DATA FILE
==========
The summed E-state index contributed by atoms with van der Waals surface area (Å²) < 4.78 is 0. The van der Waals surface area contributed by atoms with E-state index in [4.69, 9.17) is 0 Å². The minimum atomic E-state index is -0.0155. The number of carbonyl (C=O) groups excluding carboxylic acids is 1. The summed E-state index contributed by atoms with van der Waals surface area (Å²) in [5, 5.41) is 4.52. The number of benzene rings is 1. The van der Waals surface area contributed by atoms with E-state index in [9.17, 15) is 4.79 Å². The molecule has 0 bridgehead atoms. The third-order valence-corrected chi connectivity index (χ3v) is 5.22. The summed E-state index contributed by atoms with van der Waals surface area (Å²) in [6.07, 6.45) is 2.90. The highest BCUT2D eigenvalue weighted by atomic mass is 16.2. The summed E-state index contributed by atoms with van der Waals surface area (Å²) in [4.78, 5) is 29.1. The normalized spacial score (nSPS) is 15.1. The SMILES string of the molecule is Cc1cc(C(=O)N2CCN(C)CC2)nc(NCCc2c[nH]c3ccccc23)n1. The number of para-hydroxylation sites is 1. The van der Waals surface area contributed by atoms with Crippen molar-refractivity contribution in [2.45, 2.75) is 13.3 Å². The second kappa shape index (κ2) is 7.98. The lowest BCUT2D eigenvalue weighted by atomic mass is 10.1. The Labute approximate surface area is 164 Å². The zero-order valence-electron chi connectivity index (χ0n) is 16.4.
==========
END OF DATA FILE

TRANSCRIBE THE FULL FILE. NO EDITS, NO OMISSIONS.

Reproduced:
The summed E-state index contributed by atoms with van der Waals surface area (Å²) < 4.78 is 0. The van der Waals surface area contributed by atoms with E-state index in [4.69, 9.17) is 0 Å². The minimum atomic E-state index is -0.0155. The number of carbonyl (C=O) groups excluding carboxylic acids is 1. The summed E-state index contributed by atoms with van der Waals surface area (Å²) in [5, 5.41) is 4.52. The number of benzene rings is 1. The van der Waals surface area contributed by atoms with E-state index in [9.17, 15) is 4.79 Å². The molecule has 0 bridgehead atoms. The third-order valence-corrected chi connectivity index (χ3v) is 5.22. The summed E-state index contributed by atoms with van der Waals surface area (Å²) in [6.07, 6.45) is 2.90. The highest BCUT2D eigenvalue weighted by atomic mass is 16.2. The summed E-state index contributed by atoms with van der Waals surface area (Å²) in [4.78, 5) is 29.1. The normalized spacial score (nSPS) is 15.1. The SMILES string of the molecule is Cc1cc(C(=O)N2CCN(C)CC2)nc(NCCc2c[nH]c3ccccc23)n1. The number of para-hydroxylation sites is 1. The van der Waals surface area contributed by atoms with Crippen molar-refractivity contribution in [2.45, 2.75) is 13.3 Å². The second kappa shape index (κ2) is 7.98. The lowest BCUT2D eigenvalue weighted by atomic mass is 10.1. The Labute approximate surface area is 164 Å². The zero-order valence-electron chi connectivity index (χ0n) is 16.4.